Some notes to myself on 'git log -G' (and sort of on -S)
Today I found myself nerd-sniped by a bit in Golang is evil on shitty networks (via), and wanted to know where a particular behavior was added in Go's network code. The article conveniently identified the code involved, so once I found the source file all I theoretically needed to do was trace it back in history. Until recently, my normal tool for this is Git's 'blame' view and mode, often on Github because Github has a convenient 'view git-blame just before this commit', which makes it easy to step back in history. Unfortunately in this case, the source code had been reorganized and moved around repeatedly, so this wasn't easy.
Instead, I turned to ''
-G', which I'd recently used to answer a similar question in the
ZFS code base. '
git log -G
and the somewhat similar '
git log -S <thing>'
search for '<thing>' in commits (in different ways). This time
around, I used plain '
git log -G <thing>' and then got the full
details of likely commits with '
git show <id>'. A generally better
option is '
git log -G <thing> -p', which
includes the diff for a commit but by default shows you only the
file (or files) where the thing shows up in the changes (per
gitdiffcore's pickaxe section).
(In this case I had to iterate git-log a few times, because the implementation changed. The answer turns out to be it's been there since the beginning, which I could have found out by reading the other comments.)
'Git log -G' is not exactly the fastest thing in the world, which isn't surprising since it has to generate diffs for all changesets in order to look at things. It's single-threaded, unsurprisingly, and generally CPU bound in my testing. This implies that if I'm probing for multiple things at once on a SMP machine (which is the usual case), it's to my benefit to run multiple git-logs at once in different windows. On sufficiently large repositories it's probably also disk IO bound, although that will depend a lot on the storage involved. Because of this, it seems that it be useful to trim down what file paths Git considers, if you good confidence of where relevant files both are now and were in the past.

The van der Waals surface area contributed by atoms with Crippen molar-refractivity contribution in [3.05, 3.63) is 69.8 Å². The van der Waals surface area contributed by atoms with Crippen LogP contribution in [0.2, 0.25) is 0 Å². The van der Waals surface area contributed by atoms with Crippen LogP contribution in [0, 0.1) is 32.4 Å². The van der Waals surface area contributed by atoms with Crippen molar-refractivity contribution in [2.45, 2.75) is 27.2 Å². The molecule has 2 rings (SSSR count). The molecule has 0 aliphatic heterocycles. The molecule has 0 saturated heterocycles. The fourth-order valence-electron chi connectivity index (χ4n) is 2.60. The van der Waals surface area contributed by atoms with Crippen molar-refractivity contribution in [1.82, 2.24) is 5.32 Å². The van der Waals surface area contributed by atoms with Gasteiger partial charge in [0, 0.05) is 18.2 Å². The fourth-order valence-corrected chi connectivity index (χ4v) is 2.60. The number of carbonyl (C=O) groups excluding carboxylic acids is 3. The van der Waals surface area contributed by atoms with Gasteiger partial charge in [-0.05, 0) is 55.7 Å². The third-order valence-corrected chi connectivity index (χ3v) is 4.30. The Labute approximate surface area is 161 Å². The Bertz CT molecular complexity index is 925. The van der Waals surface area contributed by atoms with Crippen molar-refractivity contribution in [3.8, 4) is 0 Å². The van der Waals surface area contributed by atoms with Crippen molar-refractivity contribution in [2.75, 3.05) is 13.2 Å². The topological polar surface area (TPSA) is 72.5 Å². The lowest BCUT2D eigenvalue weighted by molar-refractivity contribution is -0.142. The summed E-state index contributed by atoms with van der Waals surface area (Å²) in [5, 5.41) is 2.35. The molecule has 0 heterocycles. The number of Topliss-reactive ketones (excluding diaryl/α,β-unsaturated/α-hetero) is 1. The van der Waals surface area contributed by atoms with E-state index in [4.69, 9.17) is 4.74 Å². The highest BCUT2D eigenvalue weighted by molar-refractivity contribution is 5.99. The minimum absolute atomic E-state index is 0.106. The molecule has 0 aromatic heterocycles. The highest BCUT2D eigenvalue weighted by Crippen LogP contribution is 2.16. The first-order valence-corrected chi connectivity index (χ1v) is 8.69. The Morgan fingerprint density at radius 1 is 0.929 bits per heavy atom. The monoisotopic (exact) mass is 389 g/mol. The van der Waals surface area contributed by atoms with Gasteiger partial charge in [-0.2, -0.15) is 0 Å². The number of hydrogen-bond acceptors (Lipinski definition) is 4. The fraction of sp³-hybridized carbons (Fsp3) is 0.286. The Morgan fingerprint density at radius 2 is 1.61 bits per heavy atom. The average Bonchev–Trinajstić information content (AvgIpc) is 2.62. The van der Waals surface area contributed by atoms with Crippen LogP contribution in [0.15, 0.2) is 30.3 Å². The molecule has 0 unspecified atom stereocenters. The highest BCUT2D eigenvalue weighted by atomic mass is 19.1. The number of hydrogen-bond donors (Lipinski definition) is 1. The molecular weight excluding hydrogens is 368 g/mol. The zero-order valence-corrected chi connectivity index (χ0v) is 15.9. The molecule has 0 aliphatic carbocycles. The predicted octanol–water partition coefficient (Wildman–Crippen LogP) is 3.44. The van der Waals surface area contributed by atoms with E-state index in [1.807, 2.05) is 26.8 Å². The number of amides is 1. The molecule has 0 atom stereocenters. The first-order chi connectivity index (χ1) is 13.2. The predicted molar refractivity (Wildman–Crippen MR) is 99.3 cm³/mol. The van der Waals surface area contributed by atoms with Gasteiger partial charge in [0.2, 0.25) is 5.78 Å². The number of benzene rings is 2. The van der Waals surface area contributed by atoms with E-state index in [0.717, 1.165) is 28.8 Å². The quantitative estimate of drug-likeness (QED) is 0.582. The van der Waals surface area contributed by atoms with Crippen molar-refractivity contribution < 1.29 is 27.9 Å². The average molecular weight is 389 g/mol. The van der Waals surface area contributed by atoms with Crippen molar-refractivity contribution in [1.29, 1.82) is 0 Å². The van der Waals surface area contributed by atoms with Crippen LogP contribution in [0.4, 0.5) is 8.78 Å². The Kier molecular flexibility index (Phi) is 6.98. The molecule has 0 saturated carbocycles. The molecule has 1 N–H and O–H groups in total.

'Git log -S' is subtly different from 'git log -G' in a way that may make it less useful than you expect, depending on the repository. As covered in the git-log manual page, the -S option specifically includes binary files as well, while -G implicitly excludes them because they don't normally create patch text (binary files can be included with --text if you really want). In this case the identifier name I was looking for also appeared in some binary files of test data, so some of the commits reported by 'git log -S' puzzled me until I realized that they were being included because they added new versions of the test data, which meant that the number of instances of the identifier name had gone up.
(There may be some way to make -S not search binary files, but if so I couldn't find it when looking through the git-log manual page.)
If I'm hunting for when something was introduced or removed and I'm sure that the repository has no binary files to confuse me, using 'git log -p -S' is probably safe. If there are binary files around to annoy me, I'm probably pragmatically better off using 'git log -p -G'. Using -G also means that I'll spot changes in how something is used, for example making a function call conditional or not conditional (which I believe won't normally show up in -S). Probably my life is better if I standardize on first using 'git log -G' and then switching to -S if I'm getting too many code motion commits.